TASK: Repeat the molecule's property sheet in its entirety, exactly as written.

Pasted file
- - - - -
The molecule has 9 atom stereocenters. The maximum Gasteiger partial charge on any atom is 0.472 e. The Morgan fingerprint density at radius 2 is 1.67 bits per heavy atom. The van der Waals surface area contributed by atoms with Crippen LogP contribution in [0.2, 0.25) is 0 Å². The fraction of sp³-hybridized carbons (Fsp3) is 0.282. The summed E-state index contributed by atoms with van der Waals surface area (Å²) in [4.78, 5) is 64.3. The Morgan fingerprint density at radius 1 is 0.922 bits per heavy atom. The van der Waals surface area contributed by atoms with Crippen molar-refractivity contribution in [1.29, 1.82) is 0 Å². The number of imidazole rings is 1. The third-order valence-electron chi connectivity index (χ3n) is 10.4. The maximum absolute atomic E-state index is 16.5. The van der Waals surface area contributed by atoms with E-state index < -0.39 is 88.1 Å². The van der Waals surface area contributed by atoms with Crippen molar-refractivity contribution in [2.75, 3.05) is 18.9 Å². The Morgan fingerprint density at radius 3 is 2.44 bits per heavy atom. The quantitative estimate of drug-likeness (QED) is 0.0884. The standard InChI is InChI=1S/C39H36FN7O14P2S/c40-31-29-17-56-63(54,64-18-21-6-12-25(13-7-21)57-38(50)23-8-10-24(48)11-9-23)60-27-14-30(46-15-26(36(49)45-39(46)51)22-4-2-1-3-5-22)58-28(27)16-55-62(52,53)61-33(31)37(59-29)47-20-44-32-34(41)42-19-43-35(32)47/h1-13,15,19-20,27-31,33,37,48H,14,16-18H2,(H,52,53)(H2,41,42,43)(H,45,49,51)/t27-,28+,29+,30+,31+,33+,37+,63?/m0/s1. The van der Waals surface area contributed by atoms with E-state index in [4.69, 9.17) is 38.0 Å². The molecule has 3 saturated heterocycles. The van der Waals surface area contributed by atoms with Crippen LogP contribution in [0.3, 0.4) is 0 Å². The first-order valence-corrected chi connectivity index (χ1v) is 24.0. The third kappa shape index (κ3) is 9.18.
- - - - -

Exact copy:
The molecule has 9 atom stereocenters. The maximum Gasteiger partial charge on any atom is 0.472 e. The Morgan fingerprint density at radius 2 is 1.67 bits per heavy atom. The van der Waals surface area contributed by atoms with Crippen LogP contribution in [0.2, 0.25) is 0 Å². The fraction of sp³-hybridized carbons (Fsp3) is 0.282. The summed E-state index contributed by atoms with van der Waals surface area (Å²) in [4.78, 5) is 64.3. The Morgan fingerprint density at radius 1 is 0.922 bits per heavy atom. The van der Waals surface area contributed by atoms with Crippen molar-refractivity contribution in [1.29, 1.82) is 0 Å². The number of imidazole rings is 1. The third-order valence-electron chi connectivity index (χ3n) is 10.4. The maximum absolute atomic E-state index is 16.5. The van der Waals surface area contributed by atoms with E-state index < -0.39 is 88.1 Å². The van der Waals surface area contributed by atoms with Crippen molar-refractivity contribution in [2.75, 3.05) is 18.9 Å². The Morgan fingerprint density at radius 3 is 2.44 bits per heavy atom. The quantitative estimate of drug-likeness (QED) is 0.0884. The standard InChI is InChI=1S/C39H36FN7O14P2S/c40-31-29-17-56-63(54,64-18-21-6-12-25(13-7-21)57-38(50)23-8-10-24(48)11-9-23)60-27-14-30(46-15-26(36(49)45-39(46)51)22-4-2-1-3-5-22)58-28(27)16-55-62(52,53)61-33(31)37(59-29)47-20-44-32-34(41)42-19-43-35(32)47/h1-13,15,19-20,27-31,33,37,48H,14,16-18H2,(H,52,53)(H2,41,42,43)(H,45,49,51)/t27-,28+,29+,30+,31+,33+,37+,63?/m0/s1. The van der Waals surface area contributed by atoms with E-state index in [4.69, 9.17) is 38.0 Å². The molecule has 3 saturated heterocycles. The van der Waals surface area contributed by atoms with Crippen LogP contribution in [0.3, 0.4) is 0 Å². The first-order valence-corrected chi connectivity index (χ1v) is 24.0. The third kappa shape index (κ3) is 9.18.